Transregional Collaborative Research Center SFB-TR 84 - “Innate Immunity of the Lung: Mechanisms of Pathogen Attack and Host Defence in Pneumonia“


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Extracellular nucleic acids in severe pneumo-coccal pneumonia: Mechanisms and therapeutic approaches in combination with adrenomedullin (Fischer / Müller-Redetzky)


 Pneumonia remains a significant health burden worldwide. Dysregulation of the innate immune system may lead to hyper-inflammation mediating pulmonary vascular leakage and micro-circulatory failure, which likely contributes to the unfavorable outcome for patients with severe pneumonia. Our preliminary data indicate that the endogenous peptide adrenomedullin (AM) protects mice with pneumonia (and mechanical ventilation) by stabilizing the pulmonary endo-epithelial barrier, preventing extra-pulmonary organ dysfunction, micro-vascular thrombosis and finally tissue damage. We further show that AM reduced the liberation of extracellular RNA (eRNA) and neutrophil extracellular traps (NETs) in vitro. Both eRNA and NETs may act as nucleic acid “danger associated molecular patterns” DAMPs in pneumonia contributing to pulmonary and extrapulmonary organ failure. Interrelation of AM with nucleic acid DAMPs may account in part for its protective function. The role of nucleic acids/DAMP-dependent mechanisms in the exaggerated innate immune response during pneumonia and their role in pulmonary and extrapulmonary organ failure and finally their interrelation with AM are not defined yet.

The severe inflammatory response during pulmonary infections depends - among other mechanisms - on the liberation of tumor necrosis factor (TNF)-α. Our preliminary studies demonstrated that host extracellular RNA (eRNA) promotes the liberation of TNF-α from monocytes, by activating the sheddase TNF-α-converting enzyme (TACE/ADAM17). Furthermore, eRNA is a strong permeability- and inflammation-inducing cofactor. Thus, eRNA, which we found to be released from lung epithelium by pneumolysin, may act as a nucleic acid DAMP, contributing to the pro-inflammatory host response during pneumonia. We identified sialoadhesin-1 (siglec-1) as first eRNA-binding protein on monocytes to be involved in eRNA-induced TNF-α liberation. Moreover, NETs may be considered as endogenous nucleic acids/DAMP as well, since these extracellular DNA-histone complexes not only kill invading microorganisms, but also express procoagulant and cytotoxic functions, likely to be relevant in micro-vessel thrombosis and endo-epithelial barrier breakdown during lung infection. In particular, NET-bound histones express strong cytotoxic activity, which was neutralized by the highly negatively charged polysaccharide polysialic acid (polySia). Interestingly, AM was found to suppress the eRNA-induced TNF--release from monocytes/macrophages as well as NETosis in vitro via a yet unknown process.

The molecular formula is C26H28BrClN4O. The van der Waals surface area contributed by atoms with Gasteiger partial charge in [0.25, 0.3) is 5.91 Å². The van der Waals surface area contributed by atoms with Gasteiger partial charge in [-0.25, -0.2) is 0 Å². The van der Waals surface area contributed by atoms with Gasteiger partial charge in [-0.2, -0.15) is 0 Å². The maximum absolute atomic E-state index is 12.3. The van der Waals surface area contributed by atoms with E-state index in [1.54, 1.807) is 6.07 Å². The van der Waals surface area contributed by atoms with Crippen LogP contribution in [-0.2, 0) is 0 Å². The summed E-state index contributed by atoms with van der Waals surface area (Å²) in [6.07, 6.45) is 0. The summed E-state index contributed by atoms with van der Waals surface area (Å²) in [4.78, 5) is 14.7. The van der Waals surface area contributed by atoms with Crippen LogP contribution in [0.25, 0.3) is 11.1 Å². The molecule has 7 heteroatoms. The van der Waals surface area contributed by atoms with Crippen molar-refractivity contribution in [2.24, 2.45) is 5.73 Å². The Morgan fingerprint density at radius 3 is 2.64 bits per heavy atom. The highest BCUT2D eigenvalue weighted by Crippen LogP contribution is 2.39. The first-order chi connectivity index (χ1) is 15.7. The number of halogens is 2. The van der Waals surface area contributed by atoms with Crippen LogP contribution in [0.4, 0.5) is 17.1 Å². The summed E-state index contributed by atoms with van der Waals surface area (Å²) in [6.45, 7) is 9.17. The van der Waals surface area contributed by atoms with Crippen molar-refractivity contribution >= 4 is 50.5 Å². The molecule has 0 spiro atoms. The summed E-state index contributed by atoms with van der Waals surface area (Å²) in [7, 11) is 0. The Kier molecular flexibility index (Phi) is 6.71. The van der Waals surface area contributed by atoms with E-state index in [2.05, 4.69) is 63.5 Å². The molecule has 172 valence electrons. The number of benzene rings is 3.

To characterize the underlying pathomechanisms by which nucleic acids/DAMPs are involved in pneumonia and their interrelation with protective functions of AM, the following issues will be addressed: (1) The formation of eRNA and NET, the localization of both DAMPs and their natural antagonists RNase1, DNase1 and polySia in tissue and blood samples and their correlation with disease progression will be characterized in murine Streptococcus pneumoniae pneumonia and in complementary ex vivo human lung tissue and cell culture models. (2) The functional role of the outlined nucleic acid DAMPs and their putative endogenous antagonists in pneumonia will be investigated. The contribution of eRNA will be studied by performing RNase1 or TAPI (inhibitor of ADAMs) treatment and applying siglec-1 deficient mice in murine pneumococcal pneumonia. With regard to NET/histones, elastase deficient mice (lacking NETosis), and DNase- and polySia treated mice will be characterized for the impact of NETs and histones in pneumonia-related lung- and extrapulmonary organ injury (murine pneumonia models using S. pneumoniae and P. aeruginosa). Complementary cell culture and ex vivo human lung tissue experiments will address mechanistic insights and prove the translation of findings from animal models to the human lung. (3) Finally, the impact of AM on eRNA and NET/histone formation as well as on RNase1 and polySia expression in pneumonia will be investigated. Together, these approaches will shed light on the pathogenetic role of endogenous nucleic acids/DAMPs in pneumonia and offer new causative protective functions of AM and may further implicate new adjuvant therapeutic strategies.